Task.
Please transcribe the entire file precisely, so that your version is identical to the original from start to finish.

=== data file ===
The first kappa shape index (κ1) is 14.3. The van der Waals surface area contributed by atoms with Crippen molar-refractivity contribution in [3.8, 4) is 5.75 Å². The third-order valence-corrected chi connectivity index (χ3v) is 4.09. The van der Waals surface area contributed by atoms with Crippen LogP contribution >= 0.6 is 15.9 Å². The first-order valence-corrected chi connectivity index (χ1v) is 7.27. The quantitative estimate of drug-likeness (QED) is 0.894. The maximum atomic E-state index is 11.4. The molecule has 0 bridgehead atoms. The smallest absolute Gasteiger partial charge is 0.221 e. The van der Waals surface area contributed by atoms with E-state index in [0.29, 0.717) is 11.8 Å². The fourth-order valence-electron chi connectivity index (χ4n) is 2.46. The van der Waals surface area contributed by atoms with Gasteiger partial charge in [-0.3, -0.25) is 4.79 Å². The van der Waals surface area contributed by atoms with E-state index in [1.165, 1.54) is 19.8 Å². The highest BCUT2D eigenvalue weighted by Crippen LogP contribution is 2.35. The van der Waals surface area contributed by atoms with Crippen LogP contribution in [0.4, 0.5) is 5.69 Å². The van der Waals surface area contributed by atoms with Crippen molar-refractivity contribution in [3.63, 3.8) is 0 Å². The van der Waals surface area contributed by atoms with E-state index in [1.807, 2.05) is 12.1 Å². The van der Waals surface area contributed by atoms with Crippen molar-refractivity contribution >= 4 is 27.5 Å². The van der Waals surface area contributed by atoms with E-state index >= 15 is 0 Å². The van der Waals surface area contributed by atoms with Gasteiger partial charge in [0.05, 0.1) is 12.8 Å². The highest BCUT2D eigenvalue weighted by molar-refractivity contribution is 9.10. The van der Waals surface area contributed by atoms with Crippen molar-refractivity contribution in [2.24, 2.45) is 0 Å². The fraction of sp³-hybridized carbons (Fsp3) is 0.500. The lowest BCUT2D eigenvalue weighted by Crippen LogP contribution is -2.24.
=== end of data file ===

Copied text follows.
The first kappa shape index (κ1) is 14.3. The van der Waals surface area contributed by atoms with Crippen molar-refractivity contribution in [3.8, 4) is 5.75 Å². The third-order valence-corrected chi connectivity index (χ3v) is 4.09. The van der Waals surface area contributed by atoms with Crippen LogP contribution >= 0.6 is 15.9 Å². The first-order valence-corrected chi connectivity index (χ1v) is 7.27. The quantitative estimate of drug-likeness (QED) is 0.894. The maximum atomic E-state index is 11.4. The molecule has 0 bridgehead atoms. The smallest absolute Gasteiger partial charge is 0.221 e. The van der Waals surface area contributed by atoms with E-state index in [0.29, 0.717) is 11.8 Å². The fourth-order valence-electron chi connectivity index (χ4n) is 2.46. The van der Waals surface area contributed by atoms with Gasteiger partial charge in [-0.3, -0.25) is 4.79 Å². The van der Waals surface area contributed by atoms with E-state index in [1.165, 1.54) is 19.8 Å². The highest BCUT2D eigenvalue weighted by Crippen LogP contribution is 2.35. The van der Waals surface area contributed by atoms with Crippen LogP contribution in [0.4, 0.5) is 5.69 Å². The van der Waals surface area contributed by atoms with Crippen molar-refractivity contribution in [3.63, 3.8) is 0 Å². The van der Waals surface area contributed by atoms with E-state index in [1.807, 2.05) is 12.1 Å². The van der Waals surface area contributed by atoms with Crippen molar-refractivity contribution >= 4 is 27.5 Å². The van der Waals surface area contributed by atoms with E-state index >= 15 is 0 Å². The van der Waals surface area contributed by atoms with Gasteiger partial charge in [0.05, 0.1) is 12.8 Å². The highest BCUT2D eigenvalue weighted by molar-refractivity contribution is 9.10. The van der Waals surface area contributed by atoms with Crippen molar-refractivity contribution in [2.24, 2.45) is 0 Å². The fraction of sp³-hybridized carbons (Fsp3) is 0.500. The lowest BCUT2D eigenvalue weighted by Crippen LogP contribution is -2.24.